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Encryption 3 July 2020

The Internet “Just Works”: The EARN IT Act Threatens That and More

Katie Jordan
By Katie JordanSenior Policy Advisor
Ryan Polk
Ryan PolkSenior Policy Advisor

When the EARN IT Act was introduced in March 2020, technologists, civil society organizations, academics, and even a former FBI General Counsel blasted the bill as a thinly veiled attempt to prevent platforms from keeping users safe with strong encryption. The bill had implications for intermediary liability, of course, but it was clearly a play to take down the strongest digital security tool we have online.

The EARN IT Act is now a monstrous version of its previous self. It would not only weaken the ability of platforms to protect users through encryption, but fundamentally alter how platforms operate, leading to dangerous consequences for users and the global Internet.

While the new version of the bill would prevent the federal government from forcing platforms to weaken encryption to maintain their intermediary liability protection (a foundational aspect of most companies’ business plans), it would essentially allow states to pass their own version of the original EARN IT Act. This would create a chaotic patchwork of state-level laws, threatening user security across the country and creating borders for a networking system that was never meant to recognize them. This bill would not only weaken the ability of platforms to protect users through encryption, but fundamentally alter how platforms operate, leading to dangerous consequences for users and the global Internet.

EARN IT: Don’t Solve a Problem by Creating 1,000 More

Most of us use the Internet for just about every part of daily life: banking, work, entertainment, education – and we use it to communicate with friends and family about some of the most important issues our country faces.

We often take for granted that it “just works.” But that is not a certain future.

The EARN IT Act – and many other bills that have been introduced in weeks, months, and years past in an attempt to regulate content and security measures – threatens to undermine the way the Internet fundamentally operates and our ability to continue using it with the freedoms we now enjoy.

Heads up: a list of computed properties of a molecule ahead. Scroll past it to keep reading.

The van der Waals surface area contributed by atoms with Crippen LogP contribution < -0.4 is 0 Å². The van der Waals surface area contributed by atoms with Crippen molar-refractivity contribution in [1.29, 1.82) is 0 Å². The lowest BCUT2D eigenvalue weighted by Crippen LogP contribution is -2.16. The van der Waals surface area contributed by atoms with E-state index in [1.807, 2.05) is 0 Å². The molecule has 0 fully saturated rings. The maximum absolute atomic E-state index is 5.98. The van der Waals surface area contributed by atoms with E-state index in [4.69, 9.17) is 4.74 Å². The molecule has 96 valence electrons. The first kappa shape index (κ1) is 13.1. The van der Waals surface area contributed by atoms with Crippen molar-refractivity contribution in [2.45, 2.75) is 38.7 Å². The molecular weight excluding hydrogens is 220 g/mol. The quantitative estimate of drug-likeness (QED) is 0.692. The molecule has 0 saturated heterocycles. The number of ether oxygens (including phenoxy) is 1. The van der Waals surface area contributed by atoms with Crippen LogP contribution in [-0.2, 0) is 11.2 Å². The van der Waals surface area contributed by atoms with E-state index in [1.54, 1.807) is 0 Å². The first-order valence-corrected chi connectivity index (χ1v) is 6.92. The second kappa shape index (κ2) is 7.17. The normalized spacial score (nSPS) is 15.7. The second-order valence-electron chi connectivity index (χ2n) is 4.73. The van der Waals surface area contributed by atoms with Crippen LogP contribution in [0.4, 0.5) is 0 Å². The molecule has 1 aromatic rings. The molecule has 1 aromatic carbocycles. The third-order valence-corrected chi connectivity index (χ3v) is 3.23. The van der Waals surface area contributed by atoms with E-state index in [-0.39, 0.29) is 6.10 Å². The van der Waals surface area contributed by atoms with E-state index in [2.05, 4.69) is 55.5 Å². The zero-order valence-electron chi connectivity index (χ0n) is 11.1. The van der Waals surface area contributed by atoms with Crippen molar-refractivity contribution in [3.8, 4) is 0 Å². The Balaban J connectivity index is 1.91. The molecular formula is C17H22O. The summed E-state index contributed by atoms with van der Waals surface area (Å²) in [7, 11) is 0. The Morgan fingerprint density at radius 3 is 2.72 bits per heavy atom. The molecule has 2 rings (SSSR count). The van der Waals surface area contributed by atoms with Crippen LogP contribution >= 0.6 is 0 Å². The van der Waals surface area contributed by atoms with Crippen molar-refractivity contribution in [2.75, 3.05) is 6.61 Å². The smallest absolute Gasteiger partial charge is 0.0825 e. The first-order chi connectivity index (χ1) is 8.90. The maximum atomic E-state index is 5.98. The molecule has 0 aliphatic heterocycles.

To be fair, these platforms don’t always get it right when it comes to figuring out what kinds of content  should or should not be permitted to spread online. But the benefit of keeping the onus on platforms to do their best is that we can leave if things aren’t working the way we want or expect. For example, just in the past week dozens of major advertisers have pulled their ads off of Facebook because the platform was not upholding the community’s expectations of what speech should be permitted.

And that’s the way it should be. Governments shouldn’t dictate what kind of content gets to exist online. The Internet is borderless, meaning conflicting legal obligations from different countries would force platforms to choose whose regulations to follow or to create a different Internet experience in every country. The EARN IT Act would shift the responsibility of ownership for content that should not be permitted online from individuals to platforms and make all user communications less secure in the process.

How Does the New EARN IT Act Threaten the Internet?

The new amendments to EARN IT get some things right – most importantly, its Commission of experts on online child sexual exploitation prevention would create a set of voluntary best practices that Congress would no longer have to approve. This means experts can work together to create a set of norms that companies can adapt to their own platforms.